Project risks are often inadequately insured. The outcome is a disaster for those affected and a blow to the insurance industry's reputation. But this can be prevented.
Five tips on effectively insuring an infrastructure project
- Choose project-specific insurance.
- Combine the policies strategically to avoid overlaps and minimise gaps in cover.
- Insure against the common risk of design errors, for example with Specific Project Professional Indemnity insurance (SPPI).
- Insure your project against severe and catastrophic losses.
- Increase your deductible for small but frequent losses, but reduce their likelihood with effective risk management.
Infrastructure projects face a vast variety of risks
The spectrum of risks is broad. These can include political risks, construction, operations and maintenance, legal, contractual and financial risks, income projections and force majeure. How to manage this diversity? Individual risks should be borne by the party best placed to manage and mitigate them. To do this, all participants must first agree on how to allocate the various risks. N.B.: Risks should only be transferred to private investors where it is possible for them to control the risks or insure against them.
Once all parties have agreed on the risk distribution, a legal agreement or so-called Project Deed is drawn up. The disparity between minimum or benchmark insurance cover and an optimal solution that covers all risks under contract is often considerable.
The challenge for brokers is to transfer as much as possible of the risk assumed by the various project parties under the contract. In doing so, it is essential that brokers be aware of the breadth of insurance available for transfer of those risks. Price only plays a minor role, since the cost of the premium is generally trivial in proportion to the overall project costs.
And although the vast majority of risks are insurable, there can never be complete all-round protection. Nevertheless, insurance brokers can add value by minimising any gaps, by selecting appropriate project insurance and tailoring the coverage to fit the needs.
Project-specific insurance is the product of choice. When properly interpreted, it covers the risks that building owners, planners and contractors can incur during an infrastructure project. The participants basically buy a "set-and-forget" package, with the agreed cover known from the outset and a one-off premium paid before the project begins.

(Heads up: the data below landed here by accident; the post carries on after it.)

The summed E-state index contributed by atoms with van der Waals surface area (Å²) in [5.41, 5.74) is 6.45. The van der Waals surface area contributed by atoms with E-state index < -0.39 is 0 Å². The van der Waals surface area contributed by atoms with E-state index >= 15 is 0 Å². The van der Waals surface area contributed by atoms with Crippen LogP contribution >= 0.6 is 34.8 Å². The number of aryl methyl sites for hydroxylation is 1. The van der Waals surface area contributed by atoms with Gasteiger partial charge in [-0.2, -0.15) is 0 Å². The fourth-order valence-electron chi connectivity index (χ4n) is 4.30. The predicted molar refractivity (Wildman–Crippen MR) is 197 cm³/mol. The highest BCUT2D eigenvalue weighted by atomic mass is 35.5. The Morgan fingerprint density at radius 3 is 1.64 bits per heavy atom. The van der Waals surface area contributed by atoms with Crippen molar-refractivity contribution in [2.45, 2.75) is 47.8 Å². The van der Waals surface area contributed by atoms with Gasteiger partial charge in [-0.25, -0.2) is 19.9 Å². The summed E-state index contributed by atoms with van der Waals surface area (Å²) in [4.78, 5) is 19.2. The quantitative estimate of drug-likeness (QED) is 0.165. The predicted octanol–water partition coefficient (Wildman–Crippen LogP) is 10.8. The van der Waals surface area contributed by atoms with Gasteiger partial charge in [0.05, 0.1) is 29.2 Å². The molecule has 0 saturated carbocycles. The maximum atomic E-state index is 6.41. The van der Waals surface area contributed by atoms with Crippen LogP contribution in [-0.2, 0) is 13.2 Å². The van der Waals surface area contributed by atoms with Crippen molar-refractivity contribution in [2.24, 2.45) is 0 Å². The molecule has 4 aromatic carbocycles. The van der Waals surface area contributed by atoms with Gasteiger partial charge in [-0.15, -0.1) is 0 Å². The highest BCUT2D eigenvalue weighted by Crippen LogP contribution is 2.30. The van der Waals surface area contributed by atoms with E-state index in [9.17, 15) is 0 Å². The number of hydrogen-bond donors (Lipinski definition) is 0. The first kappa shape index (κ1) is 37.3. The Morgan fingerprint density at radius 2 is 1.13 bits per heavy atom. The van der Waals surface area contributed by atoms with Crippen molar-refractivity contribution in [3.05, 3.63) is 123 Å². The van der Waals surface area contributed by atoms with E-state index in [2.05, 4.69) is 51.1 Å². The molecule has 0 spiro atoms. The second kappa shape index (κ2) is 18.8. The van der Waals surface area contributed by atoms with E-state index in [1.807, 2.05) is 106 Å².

Adjust policies to causal relationships
If damage to the infrastructure or third parties occurs during construction, it is usually the result of a combination of many factors. The culprits are frequently defective design, materials or workmanship in any combination.
Available research, e.g.KPMG, Global Construction Survey 2003, shows that design errors account for over a third of all underperforming projects and over 40% of all losses in underground construction projects (study by the University of Hannover). Such risks should therefore be covered by every project insurance policy.
A Specific Project Professional Indemnity insurance (SPPI) policy would cover the loss to the extent that it arises from a failure in professional services causing the design defect, and the SPPI policy should include a ‘multiple causes’ trigger as a precondition. Otherwise, coverage could be contested.
The significance of an SPPI contract can also be seen when looking at the liability damage section of the Project Construction and Third Party Legal Liability policy (CAR/TPLL): this covers risk of loss and damage, as well as third-party injuries that are due to defective materials and poor workmanship – with the exception of gross negligence. This is because insurers expect building contractors to be competent, and to provide skilled resources with best industry practices that comply with all building code provisions. In addition, infrastructure projects also need to meet all specific contractually prescribed technical requirements.
Most CAR/TPLL policies therefore provide only limited cover against design errors, and apply exclusion clauses (Leg 2 or 3), so that the need for SPPI cover becomes all the more important. Even if some form of design cover is included in the CAR/TPLL, it may have a sub-limit. It is also unlikely to apply during the run-off period after defects maintenance, though most latent design defects manifest precisely during this phase.
Conclusion: In order to avoid redundancies and minimise gaps in cover, the various policies should complement each other. Ideally, the complete suite of insurance solutions for a project should be covered by the same insurer.
It pays to get more effective insurance cover
In some markets, Munich Re’s experts see project insurance coverage limits that bear little relation to the total project cost. Many decades of experience has led us to a guiding rule of thumb that a severe loss will cost a minimum of 10% of the total project value – with catastrophic losses costing significantly more.
Although severe or catastrophic insurance losses from major construction and infrastructure projects are infrequent, they have major consequences. The premium needs to reflect not only this exposure but also the lengthy cover period required (commonly up to ten years).
Saving on the premium does not pay if cover for severe or catastrophic losses is inadequate. On the other hand, large deductibles make more sense when dealing with frequency losses, though these smaller but more common losses should be mitigated through risk management.